An Egyptian general has said that President Muhammad Morsi, who was overthrown by the army on Wednesday, may be charged by the military with “collaborating” with the Palestinian resistance group Hamas in the Gaza Strip.
Meanwhile, urgent action is needed to avoid a looming humanitarian catastrophe in Gaza, a human rights group warned today, as the political crisis in neighboring Egypt deepens.
Closing Rafah, blaming Palestinians for Egypt’s problems
Earlier today, Egyptian authorities shut down the Rafah crossing, the only route to the outside world for the vast majority of Palestinians in Gaza. The closure came after reported attacks on several Egyptian army checkpoints and posts in Egypt’s Sinai peninsula.
Egyptian authorities and media have routinely blamed such attacks on Palestinians or on Hamas, without any evidence, and Egypt has habitually imposed collective punishments by closing Rafah.
General says Morsi “collaborated” with Hamas
In a striking example today, Brigadier General (Ret.) Ayman Salama, who teaches at Cairo’s Military Academy, told the BBC World Service Newshour that part of the reason the army had overthrown Morsi was his alleged collaboration with Hamas against Egypt.
Salama asserted there was a Palestinian role an attack that killed 16 Egyptian border guards in Sinai last August, and claimed that Morsi had helped to cover it up. Salama said army brass viewed Morsi’s main shortcomings as being related to:
national security in Sinai and with the tunnels coming from the jihadists extremists and Hamas elements, personnel, from Gaza Strip into Sinai leading to the killing in just five minutes of 16 of the guard’s troops. And the president refused the army to release the names after the investigation … Probably there will be military charges against the deposed president being the supreme commander of the Egyptian army forces.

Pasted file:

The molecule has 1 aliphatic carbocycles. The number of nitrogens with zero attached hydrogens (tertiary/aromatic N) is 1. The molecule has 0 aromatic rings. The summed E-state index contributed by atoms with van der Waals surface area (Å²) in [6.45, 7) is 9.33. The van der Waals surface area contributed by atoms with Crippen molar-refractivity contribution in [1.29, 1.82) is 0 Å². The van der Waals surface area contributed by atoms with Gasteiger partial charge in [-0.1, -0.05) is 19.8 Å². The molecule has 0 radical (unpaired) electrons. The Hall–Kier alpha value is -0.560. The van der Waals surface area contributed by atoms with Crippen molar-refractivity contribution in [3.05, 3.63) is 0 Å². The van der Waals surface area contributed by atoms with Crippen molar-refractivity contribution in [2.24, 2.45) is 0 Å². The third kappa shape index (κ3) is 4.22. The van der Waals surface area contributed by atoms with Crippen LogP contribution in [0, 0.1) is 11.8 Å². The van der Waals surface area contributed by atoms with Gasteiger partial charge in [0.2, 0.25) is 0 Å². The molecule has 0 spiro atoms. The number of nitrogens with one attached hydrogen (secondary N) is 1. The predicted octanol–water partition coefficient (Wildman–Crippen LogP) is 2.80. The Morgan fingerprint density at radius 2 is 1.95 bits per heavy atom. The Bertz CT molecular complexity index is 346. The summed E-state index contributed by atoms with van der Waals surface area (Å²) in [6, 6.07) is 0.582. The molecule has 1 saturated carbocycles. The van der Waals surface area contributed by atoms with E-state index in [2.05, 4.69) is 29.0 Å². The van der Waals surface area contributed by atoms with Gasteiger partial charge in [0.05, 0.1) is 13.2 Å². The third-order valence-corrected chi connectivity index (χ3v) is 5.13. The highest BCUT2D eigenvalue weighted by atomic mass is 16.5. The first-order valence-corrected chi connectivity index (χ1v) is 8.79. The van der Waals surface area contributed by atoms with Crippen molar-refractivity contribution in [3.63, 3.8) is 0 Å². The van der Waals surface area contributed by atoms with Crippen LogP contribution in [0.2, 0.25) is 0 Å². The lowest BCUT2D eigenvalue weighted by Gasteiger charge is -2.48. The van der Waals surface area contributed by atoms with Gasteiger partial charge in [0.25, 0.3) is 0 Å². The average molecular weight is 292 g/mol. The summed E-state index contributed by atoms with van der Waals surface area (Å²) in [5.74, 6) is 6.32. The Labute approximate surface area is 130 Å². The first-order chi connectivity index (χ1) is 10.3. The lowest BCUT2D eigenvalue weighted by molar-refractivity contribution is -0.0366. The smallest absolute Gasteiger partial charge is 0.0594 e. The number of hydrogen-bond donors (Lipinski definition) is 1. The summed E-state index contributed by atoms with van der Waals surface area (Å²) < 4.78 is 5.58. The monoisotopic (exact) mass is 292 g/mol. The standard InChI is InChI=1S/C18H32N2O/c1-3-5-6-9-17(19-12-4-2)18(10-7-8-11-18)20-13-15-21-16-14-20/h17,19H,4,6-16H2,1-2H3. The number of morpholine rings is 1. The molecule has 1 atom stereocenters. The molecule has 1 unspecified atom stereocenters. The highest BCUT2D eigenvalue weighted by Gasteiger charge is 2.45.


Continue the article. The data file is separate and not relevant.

The BBC host asked Salama: “You’re saying that the main offense from the army’s point of view was that President Morsi was too helpful to Hamas?”
Salama responded: “criminally speaking, he [Morsi] threatened the national and military highest security interests of the army and the whole nation by actually collaborating to Hamas against the interests of the army … especially in Sinai.”
Salama added that the “military asked the president many times to give them orders, directives to block, to shut off all tunnels, all tunnels with Gaza but the president claimed that there have been many humanitarian actually sympathies with our neighbors in Hamas in Gaza to let them have a breath against the Israeli blockade.”
Salama reaffirmed the “mutual and important cooperation in intelligence and security between the Egyptian army and the Israeli defense army.”
Possible “catastrophe” as Egypt cracks down
Geneva-based human rights organization Euro-Mid said in a statement today that it “is alarmed by the deteriorating humanitarian conditions in Gaza which is expected to exacerbate in the light of the ongoing political crisis in Egypt, unless the international community intervene sooner to provide Gaza with the needed relief, and avoid further repercussions on 1.7 million people.”
Euro-Mid added that:
the recent Egyptian security restrictions in the border areas led to shut tunnels that are described as the only main lifeline to provide Gaza with fuel supplies, commodities, and goods that alleviate impacts of the Israeli siege which was imposed on the strip seven years ago. Eyewitnesses told the Euro-Mid that Egyptian Army bulldozers destroyed number of tunnels that are used to transport goods.
The human rights organization noted that the ongoing gas shortage reached an alarming level, warned of a real catastrophic situation within hours in public hospitals and health centers, which currently lead to reduction in some ambulance services, except in emergencies.
The tightening siege on the Egyptian border comes amid new restrictions by Israel that have led to severe shortages of gas for cooking and heating, affecting businesses, agricultural production and health services.
Israel’s tight restrictions on people and goods continue to devastate the economy.
Egypt gas crisis disappears mysteriously
In the days before the 30 June protests and the subsequent military coup, long lines formed at gasoline stations in Cairo amid an apparent fuel shortage. But the crisis disappeared rapidly once the coup had taken place, as journalist Evan Hill in Cairo wryly observed:
The rapid disappearance of the fuel crisis within Egypt has led to speculation on social media that it may have been deliberately engineered to feed unrest and dissatisfaction with the Morsi government in the days before its overthrow.
To the extent that Brigadier General Salama’s thinking reflects the outlook of the Egyptian army, which is now firmly in charge of the country, it presages even tougher times ahead for Palestinians in Gaza.